I am a soccer fan, therefore I am aglow with pride over the USA's victory over Algeria to win their group phase in the World Cup in South Africa. My love for "football" came because both of my sons gave up playing my sports (baseball and basketball) when they were very young to concentrate on soccer. Since I love both of my sons, perhaps it was only natural that I would come to love the game they loved, even though for many years I did not understand the difference between a "corner kick" and a "free kick." My understanding of the game bloomed as a result of my younger son, Nick, being recruited by legendary Indiana University coach, Jerry Yeagley. Our family started driving to Bloomington, Indiana, every chance we got to watch Yeagley's Indiana team demolish their opponents. Yeagley would ultimately win 6 national championships during his 30+ years as coach of the Hoosiers. Nick ultimately matriculated to IU to play for coach Yeagley. He learned after a few days of practice that he was to be red-shirted, which meant that he would not appear in any games in his freshman year. That was a disappointment to Nick and our family but there was a bit of sugar with the lemon. Every Wednesday night at practice, there was a full scrimmage between the first team and the second team, which consisted of many red-shirt players. I began a weekly pilgrimage to Armstrong Stadium in Bloomington to watch these highly competitive, entertaining scrimmages and a chance to watch Nick show his stuff. Many other parents also came to these matches because the team was large and the playing time small. I also began making the two hour drive each week because being in the investment business, I'm always interested in winners: Who they are? How did they get that way? I was delighted that Coach Yeagley was always very open in his explanations of why he believed his Hoosiers had been such consistent winners. Among the basics he mentioned were that speed trumped skill and that conditioning trumped speed. Furthermore defense trumped offense, and that defense was a function of conditioning and teamwork. He surprised me one day when he said that when he was recruiting a young man, his first visit was to his guidance counselor. He wanted to know what kind of person the young man was away from soccer. Did he care about grades or his teachers and fellow students. I asked coach why this was so important. He said that in the IU program defense was key and defense took speed and conditioning, but defense also was a function of teamwork. A team might have one big-time scorer, but there was no such thing as a solo big-time defender. Defense was completely a function of teamwork and organization. If the young man was a prima dona or a head case, he would never be able to endure the tough conditioning and teamwork drills that were at the core of IU's program. Coach Yeagley told me one evening that he had sought out IU basketball coach, Bobby Knight, to learn about his coaching philosophy. Not surprisingly coach Yeagley said that he had adapted some of coach Knights defensive theories into his own approach to soccer. Coach Yeagley said skill was necessary for winning, but that a team could get by on far less skill than most coaches thought. Three or four highly skilled players could produce scoring, but it took eleven men to defend properly. I remember one of his great teams had three back line defenders who were not recruited by any colleges to play soccer. They had all been outstanding Indiana high school basketball players but were only above average soccer players when they came to IU. Coach reasoned that if a kid was fast enough and knew the principles of playing man to man defense in basketball that he could teach him to play a smothering defense in soccer. Let me bring this story around to investing. I don't' think I ever thanked Coach Yeagley for something he taught me about investing. Actually it was something he said about winning soccer that suddenly rang true about winning investing. He said there are four periods of a game when most scoring occurs: in the first five minutes of the first and second halves and in the last five minutes of the first and second halves. Scoring often comes during the first five minutes of each half because one or both teams is not organized -- a failure of teamwork. Scoring often comes at the end of the first and second halves because of fatigue. The average midfield soccer player runs nearly five miles during a match. Since players are seldom substituted in soccer, at the ends of both halves, fatigue is burning in the lungs and legs of every man on the field. Not only that, but fatigue also drains the will to win. He said IU had a history of scoring during these five minutes periods, not so much because of what they did, but because of what the other teams did not do. He said that it was his intention that no team be in better condition than IU, but just in case they were, that the scrimmage on Wednesday night showed each starter just how many guys were after his job and just how close they were. I took away from those conversations with Coach Yeagley a realization that I have repeated ad nauseum. At Donaldson Capital Management we own companies that can last. Our companies possess the financial strength and corporate strategies that can last through recessions, periods of inflation, stagflation, booms, busts, and even from time to time inept corporate management. We attempt to own companies that are financially fit, good team players, good citizens, and know how to win, fairly and squarely. Teams that never give up and always believe that time is on their side. Interestingly, the USA's soccer team has scored twice as many goals in the last five minutes of their matches as any other team in the tournament over the last four years. Somewhere in Bloomington Indiana Coach Jerry Yeagley is surely smiling. Go USA, beat Ghana.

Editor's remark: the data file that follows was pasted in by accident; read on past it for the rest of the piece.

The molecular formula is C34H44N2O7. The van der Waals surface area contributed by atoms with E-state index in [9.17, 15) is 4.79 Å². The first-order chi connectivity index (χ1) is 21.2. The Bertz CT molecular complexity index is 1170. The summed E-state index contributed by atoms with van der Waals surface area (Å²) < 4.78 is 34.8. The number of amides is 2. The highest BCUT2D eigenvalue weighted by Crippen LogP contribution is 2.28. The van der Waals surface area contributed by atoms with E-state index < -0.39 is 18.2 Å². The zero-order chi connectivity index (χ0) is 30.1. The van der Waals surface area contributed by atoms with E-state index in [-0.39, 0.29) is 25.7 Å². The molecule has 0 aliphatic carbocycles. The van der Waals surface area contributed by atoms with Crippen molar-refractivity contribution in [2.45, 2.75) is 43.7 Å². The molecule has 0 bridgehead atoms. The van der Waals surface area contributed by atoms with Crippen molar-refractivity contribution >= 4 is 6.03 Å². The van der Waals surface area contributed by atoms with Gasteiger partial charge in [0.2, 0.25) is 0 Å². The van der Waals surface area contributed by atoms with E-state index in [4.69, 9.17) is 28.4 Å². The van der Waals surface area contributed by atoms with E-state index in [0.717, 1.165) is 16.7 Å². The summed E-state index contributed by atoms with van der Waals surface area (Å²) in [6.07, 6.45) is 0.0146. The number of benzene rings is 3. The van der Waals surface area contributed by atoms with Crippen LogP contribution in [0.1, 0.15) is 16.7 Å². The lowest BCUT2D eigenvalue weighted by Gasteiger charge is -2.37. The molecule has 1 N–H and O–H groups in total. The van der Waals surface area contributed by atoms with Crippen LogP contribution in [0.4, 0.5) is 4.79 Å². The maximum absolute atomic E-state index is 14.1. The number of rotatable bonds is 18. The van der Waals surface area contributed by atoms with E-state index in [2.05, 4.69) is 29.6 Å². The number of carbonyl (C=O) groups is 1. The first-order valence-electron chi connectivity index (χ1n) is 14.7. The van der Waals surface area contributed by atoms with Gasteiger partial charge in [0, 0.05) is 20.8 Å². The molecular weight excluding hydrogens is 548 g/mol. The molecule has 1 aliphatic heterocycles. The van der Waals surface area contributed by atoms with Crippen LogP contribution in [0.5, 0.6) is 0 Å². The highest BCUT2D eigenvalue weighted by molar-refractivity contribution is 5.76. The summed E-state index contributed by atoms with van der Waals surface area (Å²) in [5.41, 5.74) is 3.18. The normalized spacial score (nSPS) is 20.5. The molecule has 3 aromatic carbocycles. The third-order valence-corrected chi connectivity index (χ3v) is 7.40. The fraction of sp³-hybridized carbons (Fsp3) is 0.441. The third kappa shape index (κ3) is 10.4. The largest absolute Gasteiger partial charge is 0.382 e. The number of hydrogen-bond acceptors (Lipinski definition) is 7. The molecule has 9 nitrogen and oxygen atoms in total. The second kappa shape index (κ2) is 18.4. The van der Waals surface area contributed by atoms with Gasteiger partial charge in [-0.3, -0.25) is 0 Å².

Friday, June 18, 2010